Your questions about telemedicine answered


There’s no doubt that telemedicine offers significant promise—but with this promise come significant gray areas that physicians are attempting to navigate now. How can you use telemedicine responsibly? Get the answers to your questions.

A: Three main types of technologies are being used today:

  • Store-and-forward telemedicine transmits medical data, such as medical images, to a physician for assessment. This type of interaction doesn’t require the presence of the patient and the physician at the same time. 
  • Remote monitoring, or self-monitoring, allows physicians to monitor a patient remotely. This method is typically used to manage chronic diseases or specific conditions with devices that patients can use at home to capture health indicators. 
  • Interactive telemedicine services provide real-time, face-to-face interaction between the patient and physician. This can be used as an alternative to in-person care delivery and can be used to diagnose, consult and treat patients.

A: Some do, some don’t—it varies widely. Many public and private payers have developed formal mechanisms to pay for these services, but they are inconsistent from one payer to the next.

Medicare pays physicians for a relatively narrow list of Part B services provided via telemedicine. The originating sites where telemedicine-using Medicare beneficiaries are located are limited to qualified centers in areas outside of major metropolitan areas and places designated as Health Professional Shortage Areas. Medicare requires telemedicine services to have both interactive audio and video with real-time communication.

The Medicaid programs in 46 states and Washington, D.C., pay for some services administered via real-time audio and video. Programs in nine states pay for store-and-forward at some level, and 14 states pay for remote patient monitoring. In addition, nearly one-half of states require private insurers to cover telemedicine-provided services comparable to that of in-person services. Over the past few years, the number of states with these telemedicine parity laws has doubled.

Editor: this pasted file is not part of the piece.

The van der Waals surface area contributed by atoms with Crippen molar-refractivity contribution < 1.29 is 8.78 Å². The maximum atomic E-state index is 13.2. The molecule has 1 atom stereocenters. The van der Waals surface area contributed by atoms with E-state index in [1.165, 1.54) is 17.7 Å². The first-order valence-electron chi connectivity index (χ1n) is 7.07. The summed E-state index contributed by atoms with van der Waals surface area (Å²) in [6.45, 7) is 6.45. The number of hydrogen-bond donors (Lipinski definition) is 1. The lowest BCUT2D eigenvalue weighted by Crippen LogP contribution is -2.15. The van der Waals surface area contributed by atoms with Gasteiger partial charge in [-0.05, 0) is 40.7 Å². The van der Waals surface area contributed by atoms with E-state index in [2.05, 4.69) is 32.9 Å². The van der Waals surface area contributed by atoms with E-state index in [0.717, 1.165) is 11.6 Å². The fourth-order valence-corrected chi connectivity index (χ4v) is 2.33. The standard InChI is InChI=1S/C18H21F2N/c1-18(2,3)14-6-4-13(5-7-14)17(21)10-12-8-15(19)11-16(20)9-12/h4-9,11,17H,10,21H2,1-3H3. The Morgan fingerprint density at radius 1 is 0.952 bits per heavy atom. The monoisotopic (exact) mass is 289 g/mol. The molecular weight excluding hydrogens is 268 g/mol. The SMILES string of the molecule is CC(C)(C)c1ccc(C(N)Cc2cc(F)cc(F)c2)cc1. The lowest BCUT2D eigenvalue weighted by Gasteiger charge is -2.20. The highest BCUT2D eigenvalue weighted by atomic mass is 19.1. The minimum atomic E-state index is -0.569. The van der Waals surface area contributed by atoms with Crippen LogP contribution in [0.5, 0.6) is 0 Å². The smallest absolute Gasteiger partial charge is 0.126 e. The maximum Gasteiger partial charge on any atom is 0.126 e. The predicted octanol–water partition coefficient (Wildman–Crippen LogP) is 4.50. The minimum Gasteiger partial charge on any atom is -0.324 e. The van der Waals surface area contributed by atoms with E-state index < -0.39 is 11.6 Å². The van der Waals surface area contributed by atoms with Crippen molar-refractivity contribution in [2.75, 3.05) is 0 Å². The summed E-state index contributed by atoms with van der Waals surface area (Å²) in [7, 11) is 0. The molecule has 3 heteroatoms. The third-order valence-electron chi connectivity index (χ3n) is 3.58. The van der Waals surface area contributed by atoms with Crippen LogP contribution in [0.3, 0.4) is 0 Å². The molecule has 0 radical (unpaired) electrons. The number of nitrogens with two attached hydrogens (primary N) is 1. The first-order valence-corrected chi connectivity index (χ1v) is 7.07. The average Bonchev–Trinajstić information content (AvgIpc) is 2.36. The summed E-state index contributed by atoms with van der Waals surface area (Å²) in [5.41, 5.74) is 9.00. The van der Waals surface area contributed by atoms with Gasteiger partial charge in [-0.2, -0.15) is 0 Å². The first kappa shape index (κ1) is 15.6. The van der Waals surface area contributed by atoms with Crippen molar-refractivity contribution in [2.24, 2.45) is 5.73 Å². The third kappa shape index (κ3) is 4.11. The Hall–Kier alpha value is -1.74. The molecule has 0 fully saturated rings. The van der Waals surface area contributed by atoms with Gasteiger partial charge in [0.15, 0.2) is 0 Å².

A: Physicians voted last year on policy to govern the appropriate use of telemedicine. Most importantly, a valid physician-patient relationship must exist before telemedicine services are provided. This relationship can be established in a few different ways:

  • A face-to-face examination—an exam utilizing two-way, real-time audio and visual capabilities, like a videoconference—if a face-to-face encounter would be required for the same service in person
  • A consultation with another physician who has an ongoing relationship with the patient
  • Meeting evidence-based telemedicine practice guidelines developed by major medical specialty societies for establishing a patient-physician relationship

There are exceptions to these steps, such as emergency medical treatment, and on-call or cross coverage situations. Other exceptions may arise in the future.

Once that relationship is established, physicians can use telemedicine technologies with their patients at their discretion.

The AMA policy requires physicians who deliver telemedicine services to be licensed in the state where the patient receives services, and the delivery of care must be consistent with state’s scope-of-practice laws.

Patients seeking telemedicine care must be able to choose their physician and be aware of their cost-sharing responsibilities. The physician must have the patient’s medical history as part of providing telemedicine care, and the care should be coordinated with physicians who already are treating the patient.

A: At the state level, you can support state legislation that requires coverage of telemedicine.

At the federal level, you can support use of telehealth services as part of the recently passed bill that eliminated the sustainable growth rate, as well as coverage of telehealth services for dual-eligible beneficiaries (those who qualify for both Medicare and Medicaid benefits) where state Medicaid beneficiaries receive telemedicine serves.  In addition, you can support removal of the geographic restriction on telemedicine services and research to develop a stronger evidence base for telemedicine and the expansion of pilot programs under Medicare to enable coverage.

You also can encourage your national medical specialty society to take the lead in developing telemedicine clinical practice guidelines and comprehensive practice parameters to address the clinical and technological aspects of telemedicine.

Yes. Many states require physicians who practice telemedicine to be licensed in your state and abide by your state’s licensure and medical practice laws. If you treat patients via telemedicine in multiple states, or plan to, you will need to get a medical license from each state.

This year, state legislatures are considering an interstate compact that would create a new pathway to expedite the licensing of physicians seeking to practice medicine in multiple states. The proposal, which the AMA supports, could increase access to health care for individuals in underserved or rural areas and allow patients to more easily consult medical experts through the use of telemedicine technologies. Half a dozen states already have joined the compact, and more are expected to join before the year’s end.

A: Visit the AMA’s Web pages on state telemedicine advocacy or federal digital health advocacy for additional information, and read more about telemedicine’s challenges for the medical profession in the AMA Journal of Ethics.